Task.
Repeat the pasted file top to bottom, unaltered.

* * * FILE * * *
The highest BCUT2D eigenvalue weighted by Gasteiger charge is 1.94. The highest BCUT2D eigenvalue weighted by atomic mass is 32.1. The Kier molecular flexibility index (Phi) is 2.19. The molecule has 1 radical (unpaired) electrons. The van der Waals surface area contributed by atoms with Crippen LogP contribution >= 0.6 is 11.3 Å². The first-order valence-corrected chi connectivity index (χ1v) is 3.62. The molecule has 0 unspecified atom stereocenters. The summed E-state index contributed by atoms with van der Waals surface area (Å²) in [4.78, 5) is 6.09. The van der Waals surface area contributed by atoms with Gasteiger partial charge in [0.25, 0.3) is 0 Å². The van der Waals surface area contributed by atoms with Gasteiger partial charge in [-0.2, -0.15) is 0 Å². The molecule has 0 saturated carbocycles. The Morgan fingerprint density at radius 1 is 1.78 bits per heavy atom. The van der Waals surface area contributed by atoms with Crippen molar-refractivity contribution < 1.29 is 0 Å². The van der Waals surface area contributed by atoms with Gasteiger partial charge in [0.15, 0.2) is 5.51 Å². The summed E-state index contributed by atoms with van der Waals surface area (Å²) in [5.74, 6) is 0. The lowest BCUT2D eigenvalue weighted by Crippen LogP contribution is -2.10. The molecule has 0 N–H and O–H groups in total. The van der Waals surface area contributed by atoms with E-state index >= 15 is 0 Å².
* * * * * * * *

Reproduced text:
The highest BCUT2D eigenvalue weighted by Gasteiger charge is 1.94. The highest BCUT2D eigenvalue weighted by atomic mass is 32.1. The Kier molecular flexibility index (Phi) is 2.19. The molecule has 1 radical (unpaired) electrons. The van der Waals surface area contributed by atoms with Crippen LogP contribution >= 0.6 is 11.3 Å². The first-order valence-corrected chi connectivity index (χ1v) is 3.62. The molecule has 0 unspecified atom stereocenters. The summed E-state index contributed by atoms with van der Waals surface area (Å²) in [4.78, 5) is 6.09. The van der Waals surface area contributed by atoms with Gasteiger partial charge in [0.25, 0.3) is 0 Å². The van der Waals surface area contributed by atoms with Gasteiger partial charge in [-0.2, -0.15) is 0 Å². The molecule has 0 saturated carbocycles. The Morgan fingerprint density at radius 1 is 1.78 bits per heavy atom. The van der Waals surface area contributed by atoms with Crippen molar-refractivity contribution < 1.29 is 0 Å². The van der Waals surface area contributed by atoms with Gasteiger partial charge in [0.15, 0.2) is 5.51 Å². The summed E-state index contributed by atoms with van der Waals surface area (Å²) in [5.74, 6) is 0. The lowest BCUT2D eigenvalue weighted by Crippen LogP contribution is -2.10. The molecule has 0 N–H and O–H groups in total. The van der Waals surface area contributed by atoms with E-state index >= 15 is 0 Å².